Now, where’s that bloody corkscrew?

**NB: If your Facebook tribe adds up to substantially more than this, consider the possibility that you are mistaking your personal profile for your brand which is more effective as a Page rather than a Profile.

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The Empress’s Old Clothes: On Why Every Ageing Woman Needs Patti Smith

Patti SmithCall me reckless and foolhardy, but I thought de-cluttering the attic would be a constructive way to spend a drizzly London Sunday. Fast-forward three hours however, and I was sitting on my bed in emotional turmoil, weeping over ‘old stuff’.

It all started innocently enough. The initial few feet of clutter comprised a series of dusty suitcases, lined up like dutiful soldiers. The first couple I opened were harmless containing as they did ‘Our Summer Things’. Sandals bent out of shape by last year’s sweat; beach dresses stiffened by seawater; t-shirts smelling of sun lotion from our holiday in Spain. I jumped when a couple of unspent Euros dropped onto the floor and noisily spun themselves into stillness. The next suitcases were more emotional, ‘The Ones With The Baby Clothes’. However, my nostalgia for the newborn days of my daughters was held in check by equally potent memories of how bloody hard it was.  So I happily kept the most precious items, things the girls might like ‘for their own kids’, and let the rest go to Oxfam. And then, just when I thought I was safe, I spotted the mother of all suitcases tucked away at the back of the eaves. Pillar box red and large enough to contain a small horse, it beckoned like Pandora’s Samsonite box.  “Open me” it said.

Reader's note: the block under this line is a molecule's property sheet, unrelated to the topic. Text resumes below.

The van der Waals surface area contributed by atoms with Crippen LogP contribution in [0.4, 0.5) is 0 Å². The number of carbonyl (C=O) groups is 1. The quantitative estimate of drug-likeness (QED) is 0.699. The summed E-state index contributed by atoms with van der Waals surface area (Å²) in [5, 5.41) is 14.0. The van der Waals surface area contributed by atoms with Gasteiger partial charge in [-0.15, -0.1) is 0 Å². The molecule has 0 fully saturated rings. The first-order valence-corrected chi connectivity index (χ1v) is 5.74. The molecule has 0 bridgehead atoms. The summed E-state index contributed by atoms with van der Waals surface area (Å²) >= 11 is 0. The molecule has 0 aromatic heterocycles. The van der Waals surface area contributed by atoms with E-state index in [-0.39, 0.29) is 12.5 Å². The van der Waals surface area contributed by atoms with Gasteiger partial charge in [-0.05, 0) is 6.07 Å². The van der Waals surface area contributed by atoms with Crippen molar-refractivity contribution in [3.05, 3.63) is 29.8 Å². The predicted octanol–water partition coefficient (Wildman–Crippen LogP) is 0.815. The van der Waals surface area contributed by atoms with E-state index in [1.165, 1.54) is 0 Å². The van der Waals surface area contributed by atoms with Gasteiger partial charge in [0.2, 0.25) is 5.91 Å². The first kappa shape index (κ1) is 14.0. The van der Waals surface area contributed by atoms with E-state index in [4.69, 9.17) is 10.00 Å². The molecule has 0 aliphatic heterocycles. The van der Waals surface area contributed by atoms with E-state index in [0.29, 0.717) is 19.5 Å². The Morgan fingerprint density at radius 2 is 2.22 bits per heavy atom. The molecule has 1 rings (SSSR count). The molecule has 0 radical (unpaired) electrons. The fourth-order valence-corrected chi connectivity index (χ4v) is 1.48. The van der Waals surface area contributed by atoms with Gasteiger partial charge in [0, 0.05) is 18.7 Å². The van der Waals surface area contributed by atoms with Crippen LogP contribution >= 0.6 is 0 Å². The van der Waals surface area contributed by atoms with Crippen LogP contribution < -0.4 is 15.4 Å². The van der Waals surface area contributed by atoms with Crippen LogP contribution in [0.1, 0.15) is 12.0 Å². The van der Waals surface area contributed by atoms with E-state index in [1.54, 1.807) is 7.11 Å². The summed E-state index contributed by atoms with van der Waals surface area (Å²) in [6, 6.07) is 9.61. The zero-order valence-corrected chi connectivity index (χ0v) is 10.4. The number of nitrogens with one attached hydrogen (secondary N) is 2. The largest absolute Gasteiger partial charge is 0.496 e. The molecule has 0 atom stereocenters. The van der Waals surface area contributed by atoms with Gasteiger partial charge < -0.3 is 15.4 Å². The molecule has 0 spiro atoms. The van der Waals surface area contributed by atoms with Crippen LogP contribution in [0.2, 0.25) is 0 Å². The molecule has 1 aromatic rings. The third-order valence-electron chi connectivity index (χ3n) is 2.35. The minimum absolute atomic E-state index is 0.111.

And so I did.  In it were layers of my old clothes, things I would have been wearing around the time I got together with my husband eleven years ago. I pulled them out one-by-one stroking the fabrics like and old lady finding stray cats. I tried desperately to remember the ‘me’ who wore the clothes, and found that rather like recalling the face of a dearly departed one, you remember the general idea, but the detail is lost. You think you won’t forget, but oh, how you do.

The clothes were all in sizes six and eight (UK sizes) like they belonged to a child. There was the top I was wearing when my husband proposed to me, and a t-shirt I was given when I toured Japan in my singing days. I found one of my few concessions to designer labels, a mint green Malene Birger skirt I bought off a friend who was at my wedding but who I’ve since lost touch with. There was a collection of eclectic items bought on Haight Street during my San Francisco years. “These are my old skins”, I thought to myself, “shredded layer upon layer, and I hadn’t even noticed I was changing.”